On the second day after fragmentation, the patient reported of lower abdominal pain, distension and vomiting. In the physical examination, the abdomen was tender to direct palpation and the bowel sounds were increased, but signs of peritoneal irritation were negative. On the third day the small intestine was detected with dilated loops and gas-fluid levels in the plain abdominal radiography (figure 2B). Nasogastric tube decompression was performed and 100 mL of sesame oil was administered through the tube once daily. On the sixth day after initial treatment, the abdominal pain and distension were not relieved. The beside ultrasound examination revealed multiple masses with strong echo located in the lumen of the ileocecum. A diagnosis of intestinal obstruction induced by bezoar fragments migrated from the stomach was carried out.
Because the location of bezoar fragments was relatively low in the small intestine and there were no indications for immediate surgical treatment, the patient was referred for an endoscopic intervention. During the colonoscopy (Pentax EC-3400 L, EPM-3500 system, Japan), one large and many small pieces of the bezoar were found filling the terminal ileum 10 cm from the ileocecal valve (figure 3A). In the process of fragmentation, the largest piece of the bezoar could not be easily moved and snared because of its longer diameter, so we created an imprint on the piece on which the snare could firmly grip, thereby avoiding slippage of the snare from its surface. Then we pulled the snare tightly and the first piece was successfully separated from the rest of the bezoar fragments. We repeated the procedure and finally all the large fragments were broken into small pieces to be easily passed through the ileocecal valve to colonic lumen (figure 3B). During the fragmentation, a large volume of fluid flowed distally from the small bowel. After all the fragments in the terminal ileum were removed (figure 3C), the patient was treated with enema once daily.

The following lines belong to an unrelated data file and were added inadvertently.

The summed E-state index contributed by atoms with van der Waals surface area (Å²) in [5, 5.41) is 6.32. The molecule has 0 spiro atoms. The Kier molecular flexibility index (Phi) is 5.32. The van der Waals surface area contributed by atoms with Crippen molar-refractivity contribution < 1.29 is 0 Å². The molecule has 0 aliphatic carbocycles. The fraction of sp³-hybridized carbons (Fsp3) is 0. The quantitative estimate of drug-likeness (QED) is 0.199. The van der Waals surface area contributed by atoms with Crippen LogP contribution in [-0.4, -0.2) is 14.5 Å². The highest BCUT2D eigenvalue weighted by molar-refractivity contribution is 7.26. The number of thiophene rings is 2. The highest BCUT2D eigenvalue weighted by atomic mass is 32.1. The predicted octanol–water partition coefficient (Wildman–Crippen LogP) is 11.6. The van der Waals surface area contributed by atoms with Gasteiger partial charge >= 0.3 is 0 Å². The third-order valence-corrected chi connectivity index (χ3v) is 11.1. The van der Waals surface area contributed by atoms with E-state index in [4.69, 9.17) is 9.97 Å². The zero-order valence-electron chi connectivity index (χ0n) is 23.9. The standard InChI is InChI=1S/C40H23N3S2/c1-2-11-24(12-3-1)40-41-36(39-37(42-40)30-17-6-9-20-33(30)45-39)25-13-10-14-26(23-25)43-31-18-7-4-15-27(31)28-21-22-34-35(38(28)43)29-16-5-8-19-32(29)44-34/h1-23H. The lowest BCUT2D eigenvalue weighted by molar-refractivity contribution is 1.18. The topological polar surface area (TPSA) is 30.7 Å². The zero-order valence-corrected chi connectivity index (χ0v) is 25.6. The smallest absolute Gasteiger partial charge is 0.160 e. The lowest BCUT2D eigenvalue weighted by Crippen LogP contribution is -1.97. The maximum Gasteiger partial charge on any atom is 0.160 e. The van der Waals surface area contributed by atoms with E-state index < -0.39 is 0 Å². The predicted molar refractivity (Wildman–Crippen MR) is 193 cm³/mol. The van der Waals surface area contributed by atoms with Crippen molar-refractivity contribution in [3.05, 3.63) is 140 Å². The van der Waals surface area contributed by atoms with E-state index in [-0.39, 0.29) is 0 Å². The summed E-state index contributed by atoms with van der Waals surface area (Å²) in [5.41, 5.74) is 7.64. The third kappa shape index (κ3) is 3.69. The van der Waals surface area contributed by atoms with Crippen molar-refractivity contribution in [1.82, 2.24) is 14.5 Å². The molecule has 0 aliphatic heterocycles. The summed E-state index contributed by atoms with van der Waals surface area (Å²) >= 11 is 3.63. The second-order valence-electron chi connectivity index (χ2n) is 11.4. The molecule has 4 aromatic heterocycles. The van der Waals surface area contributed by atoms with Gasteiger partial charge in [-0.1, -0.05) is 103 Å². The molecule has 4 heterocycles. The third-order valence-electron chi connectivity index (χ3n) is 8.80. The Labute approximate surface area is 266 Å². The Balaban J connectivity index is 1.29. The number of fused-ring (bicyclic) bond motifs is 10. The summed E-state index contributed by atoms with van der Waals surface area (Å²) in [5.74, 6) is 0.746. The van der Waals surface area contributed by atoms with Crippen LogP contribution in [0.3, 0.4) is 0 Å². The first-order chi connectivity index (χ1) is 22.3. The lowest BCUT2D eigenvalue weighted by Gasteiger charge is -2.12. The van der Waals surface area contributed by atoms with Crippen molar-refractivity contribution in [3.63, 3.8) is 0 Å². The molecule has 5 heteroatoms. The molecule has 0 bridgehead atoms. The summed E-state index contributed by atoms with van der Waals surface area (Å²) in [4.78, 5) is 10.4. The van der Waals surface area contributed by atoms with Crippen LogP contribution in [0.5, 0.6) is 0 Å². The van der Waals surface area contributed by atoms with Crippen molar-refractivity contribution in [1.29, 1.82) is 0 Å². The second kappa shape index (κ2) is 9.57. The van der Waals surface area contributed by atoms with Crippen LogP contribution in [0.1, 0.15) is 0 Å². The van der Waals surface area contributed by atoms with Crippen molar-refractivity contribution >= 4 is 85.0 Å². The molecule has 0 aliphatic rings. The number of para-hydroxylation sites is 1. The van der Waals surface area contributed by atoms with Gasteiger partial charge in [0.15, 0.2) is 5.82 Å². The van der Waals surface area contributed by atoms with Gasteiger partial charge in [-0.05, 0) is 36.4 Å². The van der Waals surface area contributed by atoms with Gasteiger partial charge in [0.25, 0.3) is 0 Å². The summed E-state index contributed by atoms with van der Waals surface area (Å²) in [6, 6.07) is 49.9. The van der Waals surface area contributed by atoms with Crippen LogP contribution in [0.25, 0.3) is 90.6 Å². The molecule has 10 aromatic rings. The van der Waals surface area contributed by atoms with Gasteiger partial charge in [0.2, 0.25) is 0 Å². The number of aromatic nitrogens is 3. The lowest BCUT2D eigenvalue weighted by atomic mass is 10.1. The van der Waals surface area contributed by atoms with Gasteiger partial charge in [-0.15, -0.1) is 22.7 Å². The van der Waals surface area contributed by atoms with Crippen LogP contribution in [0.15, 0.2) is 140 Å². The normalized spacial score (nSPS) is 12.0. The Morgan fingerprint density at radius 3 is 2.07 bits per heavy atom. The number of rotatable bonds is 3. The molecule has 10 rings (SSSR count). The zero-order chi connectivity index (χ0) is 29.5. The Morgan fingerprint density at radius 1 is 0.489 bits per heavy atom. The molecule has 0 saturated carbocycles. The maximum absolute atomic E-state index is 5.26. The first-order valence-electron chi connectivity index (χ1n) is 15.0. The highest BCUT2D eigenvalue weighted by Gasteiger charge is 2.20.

The patient recovered uneventfully. He gradually passed out the bezoar pieces over 5 days and no longer reported of abdominal pain and vomiting. The abdominal radiograph in re-examination revealed no signs of intestinal obstruction or perforation (figure 2C). Thereafter, the patient was discharged and had no relapse at 1-month follow-up.